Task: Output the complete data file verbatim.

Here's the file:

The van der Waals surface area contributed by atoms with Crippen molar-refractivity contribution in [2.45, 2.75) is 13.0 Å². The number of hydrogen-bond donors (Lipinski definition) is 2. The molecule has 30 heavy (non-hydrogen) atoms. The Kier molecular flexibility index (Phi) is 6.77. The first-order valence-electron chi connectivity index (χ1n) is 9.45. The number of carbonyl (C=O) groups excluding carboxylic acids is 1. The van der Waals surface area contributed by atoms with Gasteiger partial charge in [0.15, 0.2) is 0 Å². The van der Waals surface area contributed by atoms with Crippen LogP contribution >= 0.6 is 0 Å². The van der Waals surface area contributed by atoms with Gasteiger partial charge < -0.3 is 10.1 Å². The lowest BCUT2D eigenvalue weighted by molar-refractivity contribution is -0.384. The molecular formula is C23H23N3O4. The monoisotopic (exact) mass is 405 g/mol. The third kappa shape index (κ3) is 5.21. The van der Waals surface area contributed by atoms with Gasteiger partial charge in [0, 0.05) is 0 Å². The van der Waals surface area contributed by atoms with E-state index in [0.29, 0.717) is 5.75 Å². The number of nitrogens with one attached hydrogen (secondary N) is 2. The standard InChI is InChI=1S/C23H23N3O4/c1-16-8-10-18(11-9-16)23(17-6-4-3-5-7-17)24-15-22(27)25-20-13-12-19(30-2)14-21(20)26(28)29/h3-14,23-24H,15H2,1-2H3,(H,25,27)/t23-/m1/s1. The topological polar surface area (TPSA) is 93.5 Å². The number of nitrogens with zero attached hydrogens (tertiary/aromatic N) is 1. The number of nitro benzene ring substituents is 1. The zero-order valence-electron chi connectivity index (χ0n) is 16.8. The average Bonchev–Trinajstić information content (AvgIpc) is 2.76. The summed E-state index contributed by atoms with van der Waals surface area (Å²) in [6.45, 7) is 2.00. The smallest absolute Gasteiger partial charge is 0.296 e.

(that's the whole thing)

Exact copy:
The van der Waals surface area contributed by atoms with Crippen molar-refractivity contribution in [2.45, 2.75) is 13.0 Å². The number of hydrogen-bond donors (Lipinski definition) is 2. The molecule has 30 heavy (non-hydrogen) atoms. The Kier molecular flexibility index (Phi) is 6.77. The first-order valence-electron chi connectivity index (χ1n) is 9.45. The number of carbonyl (C=O) groups excluding carboxylic acids is 1. The van der Waals surface area contributed by atoms with Gasteiger partial charge in [0.15, 0.2) is 0 Å². The van der Waals surface area contributed by atoms with Crippen LogP contribution >= 0.6 is 0 Å². The van der Waals surface area contributed by atoms with Gasteiger partial charge < -0.3 is 10.1 Å². The lowest BCUT2D eigenvalue weighted by molar-refractivity contribution is -0.384. The molecular formula is C23H23N3O4. The monoisotopic (exact) mass is 405 g/mol. The third kappa shape index (κ3) is 5.21. The van der Waals surface area contributed by atoms with Gasteiger partial charge in [0, 0.05) is 0 Å². The van der Waals surface area contributed by atoms with E-state index in [0.29, 0.717) is 5.75 Å². The number of nitrogens with one attached hydrogen (secondary N) is 2. The standard InChI is InChI=1S/C23H23N3O4/c1-16-8-10-18(11-9-16)23(17-6-4-3-5-7-17)24-15-22(27)25-20-13-12-19(30-2)14-21(20)26(28)29/h3-14,23-24H,15H2,1-2H3,(H,25,27)/t23-/m1/s1. The topological polar surface area (TPSA) is 93.5 Å². The number of nitrogens with zero attached hydrogens (tertiary/aromatic N) is 1. The number of nitro benzene ring substituents is 1. The zero-order valence-electron chi connectivity index (χ0n) is 16.8. The average Bonchev–Trinajstić information content (AvgIpc) is 2.76. The summed E-state index contributed by atoms with van der Waals surface area (Å²) in [6.45, 7) is 2.00. The smallest absolute Gasteiger partial charge is 0.296 e.